Highlights from boston.com/hive, Boston’s source for innovation news.
Since helping to build HubSpot and tackling emotional wellbeing at Happier, Yoav Shapira’s ambitions have grown: Now he wants to break down the digital divide and fight poverty at the global level.
Shapira is joining Jana Mobile, which helps consumers in emerging markets lower the cost of mobile air time, as vice president of product. Jana says it is the world’s largest rewards platform. It works with corporations to run promotions and trials that reward consumers in emerging markets with mobile air time. It also has an opt-in program for consumers to earn mobile credits by completing surveys and accepting targeted offers from Jana’s partner companies.
Last summer, Jana announced a $15 million investment from Paris-based Publicis Groupe, a public relations and advertising company. Previously, it raised close to $10 million from Spark Capital and other investors.
Bringing Shapira on board is a coup: He is widely regarded as one of the best product managers and developers in Boston. It is no secret Shapira had been sought after, and he played a key role in HubSpot’s initial growth as one of its first employees. Shapira took a year off to travel the world before returning to Boston to advise startups.
At one point, Shapira considered returning to his native Israel but was convinced by Nataly Kogan to join Happier as chief technology officer. He helped build a social platform that allows users to share their moments of joy in order to improve their emotional wellbeing.
Shapira said the opportunity at Jana was compelling, particularly in terms of the company’s vision: paying billions of people a dollar or two for installing an app or taking a survey.
“To these people, $1 to $2 a day will lift them out of poverty,” he said.
— DENNIS KEOHANE
A wallet that won’t stuff your pocket
I’ve been considering cosmetic surgery to reduce the size of my rear end — specifically, where my overstuffed wallet occupies a pocket. Technology is close to providing an affordable, nonsurgical solution to my unsightly problem. A Woburn startup, Loop, has just shipped a $39 iPhone plug-in, the Loop Fob, that stores up 100 debit or credit cards.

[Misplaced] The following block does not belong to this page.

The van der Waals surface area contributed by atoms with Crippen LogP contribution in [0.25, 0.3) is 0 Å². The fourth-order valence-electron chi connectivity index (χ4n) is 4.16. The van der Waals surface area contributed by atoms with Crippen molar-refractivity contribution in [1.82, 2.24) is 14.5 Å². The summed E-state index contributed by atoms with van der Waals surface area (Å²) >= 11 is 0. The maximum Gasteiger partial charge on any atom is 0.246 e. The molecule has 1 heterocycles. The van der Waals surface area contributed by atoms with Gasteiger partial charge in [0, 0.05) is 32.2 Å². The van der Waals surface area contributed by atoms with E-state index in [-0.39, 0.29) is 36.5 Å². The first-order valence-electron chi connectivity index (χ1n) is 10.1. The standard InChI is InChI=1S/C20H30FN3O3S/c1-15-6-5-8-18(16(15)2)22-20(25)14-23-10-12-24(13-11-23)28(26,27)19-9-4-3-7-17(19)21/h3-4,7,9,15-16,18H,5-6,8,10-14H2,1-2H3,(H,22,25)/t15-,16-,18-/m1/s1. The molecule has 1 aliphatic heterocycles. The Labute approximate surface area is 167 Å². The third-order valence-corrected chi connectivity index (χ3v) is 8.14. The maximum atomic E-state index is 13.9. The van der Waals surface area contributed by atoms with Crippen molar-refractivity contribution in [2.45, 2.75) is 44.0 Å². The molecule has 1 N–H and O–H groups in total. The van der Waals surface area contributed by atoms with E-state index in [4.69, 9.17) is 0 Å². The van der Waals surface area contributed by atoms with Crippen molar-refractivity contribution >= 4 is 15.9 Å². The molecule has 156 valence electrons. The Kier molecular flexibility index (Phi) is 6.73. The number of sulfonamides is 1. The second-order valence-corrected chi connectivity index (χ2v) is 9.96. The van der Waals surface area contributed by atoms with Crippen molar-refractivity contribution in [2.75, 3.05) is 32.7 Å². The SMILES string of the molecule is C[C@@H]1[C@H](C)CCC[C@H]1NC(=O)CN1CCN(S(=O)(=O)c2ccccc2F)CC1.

The Loop Fob is basically a miniature credit card reader. You swipe a card and the Fob digitizes the information on your phone. You can also take a picture of the card, to show your signature or the CVV number.
I stored three cards: a work Visa, a personal MasterCard, and a debit card. (I felt fairly secure because Loop’s founders previously built ROAM Data, a major player in point-of-sale technology.) You pick one to be your default card, and that card’s information is loaded on the Fob. You can disconnect the Fob, opt to leave it plugged into the phone, and switch back and forth between cards as necessary — but that’s a bit awkward.
At lunch recently, I explained to a waitress that she had to press a button on the side of the Fob and touch it to the card reader. She came back and said it had not worked. “Our cash registers are really old,” she said apologetically.
My next attempt, at a CVS, worked great; The Fob also worked fine at Dunkin’ Donuts. I plugged the Fob into my phone and switched to the personal card at McDonald’s, and then switched to the debit card at a different CVS at the end of the day. More recently, I tried using the Fob at my neighborhood Starbucks. It didn’t work, even after three tries.
Every time you access the Loop app on the phone, you need to punch in a PIN. You can set the Fob to deactivate after a set amount of time whenever it’s unplugged from the phone.
There’s still a lot the Loop doesn’t do. It can’t replace a bank card, which needs to be grabbed by the ATM. It can’t be your MBTA card, which uses an RFID chip. You can’t even be sure it will work with cards loaded onto it.
Loop’s next product is a phone case that’s a back-up phone battery that can impersonate your credit cards. That ends the need to plug in the Fob to switch cards.
— SCOTT KIRSNER